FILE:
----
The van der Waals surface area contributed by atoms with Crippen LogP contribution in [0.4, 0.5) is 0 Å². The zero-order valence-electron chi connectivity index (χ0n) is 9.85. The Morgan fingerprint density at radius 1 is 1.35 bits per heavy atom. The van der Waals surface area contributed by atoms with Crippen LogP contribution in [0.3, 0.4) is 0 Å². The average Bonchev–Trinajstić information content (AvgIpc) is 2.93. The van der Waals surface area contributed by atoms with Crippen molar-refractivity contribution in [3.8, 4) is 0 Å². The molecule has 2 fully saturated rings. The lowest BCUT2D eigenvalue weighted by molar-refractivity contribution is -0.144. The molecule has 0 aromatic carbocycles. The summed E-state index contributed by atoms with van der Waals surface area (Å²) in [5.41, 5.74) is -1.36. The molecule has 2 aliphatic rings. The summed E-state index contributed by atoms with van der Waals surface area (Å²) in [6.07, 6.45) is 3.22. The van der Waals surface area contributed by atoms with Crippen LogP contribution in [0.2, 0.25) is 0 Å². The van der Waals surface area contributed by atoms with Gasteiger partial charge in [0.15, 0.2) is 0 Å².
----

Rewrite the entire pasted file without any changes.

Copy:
The van der Waals surface area contributed by atoms with Crippen LogP contribution in [0.4, 0.5) is 0 Å². The zero-order valence-electron chi connectivity index (χ0n) is 9.85. The Morgan fingerprint density at radius 1 is 1.35 bits per heavy atom. The van der Waals surface area contributed by atoms with Crippen LogP contribution in [0.3, 0.4) is 0 Å². The average Bonchev–Trinajstić information content (AvgIpc) is 2.93. The van der Waals surface area contributed by atoms with Crippen molar-refractivity contribution in [3.8, 4) is 0 Å². The molecule has 2 fully saturated rings. The lowest BCUT2D eigenvalue weighted by molar-refractivity contribution is -0.144. The molecule has 0 aromatic carbocycles. The summed E-state index contributed by atoms with van der Waals surface area (Å²) in [5.41, 5.74) is -1.36. The molecule has 2 aliphatic rings. The summed E-state index contributed by atoms with van der Waals surface area (Å²) in [6.07, 6.45) is 3.22. The van der Waals surface area contributed by atoms with Crippen LogP contribution in [0.2, 0.25) is 0 Å². The van der Waals surface area contributed by atoms with Gasteiger partial charge in [0.15, 0.2) is 0 Å².